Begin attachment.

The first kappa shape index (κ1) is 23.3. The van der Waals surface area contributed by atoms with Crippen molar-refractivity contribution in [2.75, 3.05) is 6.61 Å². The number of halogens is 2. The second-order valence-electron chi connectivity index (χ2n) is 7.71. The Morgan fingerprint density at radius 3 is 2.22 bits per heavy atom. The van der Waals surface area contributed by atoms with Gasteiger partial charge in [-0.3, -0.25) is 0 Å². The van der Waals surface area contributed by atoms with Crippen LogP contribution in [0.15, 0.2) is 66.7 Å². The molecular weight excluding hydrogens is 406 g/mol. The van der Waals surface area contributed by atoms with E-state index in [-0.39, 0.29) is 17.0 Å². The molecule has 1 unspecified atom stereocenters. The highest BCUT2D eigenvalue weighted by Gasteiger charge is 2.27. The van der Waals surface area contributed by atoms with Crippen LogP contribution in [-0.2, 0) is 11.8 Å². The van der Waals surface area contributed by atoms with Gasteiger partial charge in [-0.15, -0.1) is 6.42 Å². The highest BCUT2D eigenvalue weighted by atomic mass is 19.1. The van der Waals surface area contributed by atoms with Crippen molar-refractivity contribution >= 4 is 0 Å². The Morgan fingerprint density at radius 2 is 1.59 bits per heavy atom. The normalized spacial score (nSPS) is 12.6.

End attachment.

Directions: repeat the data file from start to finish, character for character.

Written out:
The first kappa shape index (κ1) is 23.3. The van der Waals surface area contributed by atoms with Crippen molar-refractivity contribution in [2.75, 3.05) is 6.61 Å². The number of halogens is 2. The second-order valence-electron chi connectivity index (χ2n) is 7.71. The Morgan fingerprint density at radius 3 is 2.22 bits per heavy atom. The van der Waals surface area contributed by atoms with Gasteiger partial charge in [-0.3, -0.25) is 0 Å². The van der Waals surface area contributed by atoms with Crippen LogP contribution in [0.15, 0.2) is 66.7 Å². The molecular weight excluding hydrogens is 406 g/mol. The van der Waals surface area contributed by atoms with E-state index in [-0.39, 0.29) is 17.0 Å². The molecule has 1 unspecified atom stereocenters. The highest BCUT2D eigenvalue weighted by Gasteiger charge is 2.27. The van der Waals surface area contributed by atoms with Crippen LogP contribution in [-0.2, 0) is 11.8 Å². The van der Waals surface area contributed by atoms with Gasteiger partial charge in [-0.15, -0.1) is 6.42 Å². The highest BCUT2D eigenvalue weighted by atomic mass is 19.1. The van der Waals surface area contributed by atoms with Crippen molar-refractivity contribution >= 4 is 0 Å². The Morgan fingerprint density at radius 2 is 1.59 bits per heavy atom. The normalized spacial score (nSPS) is 12.6.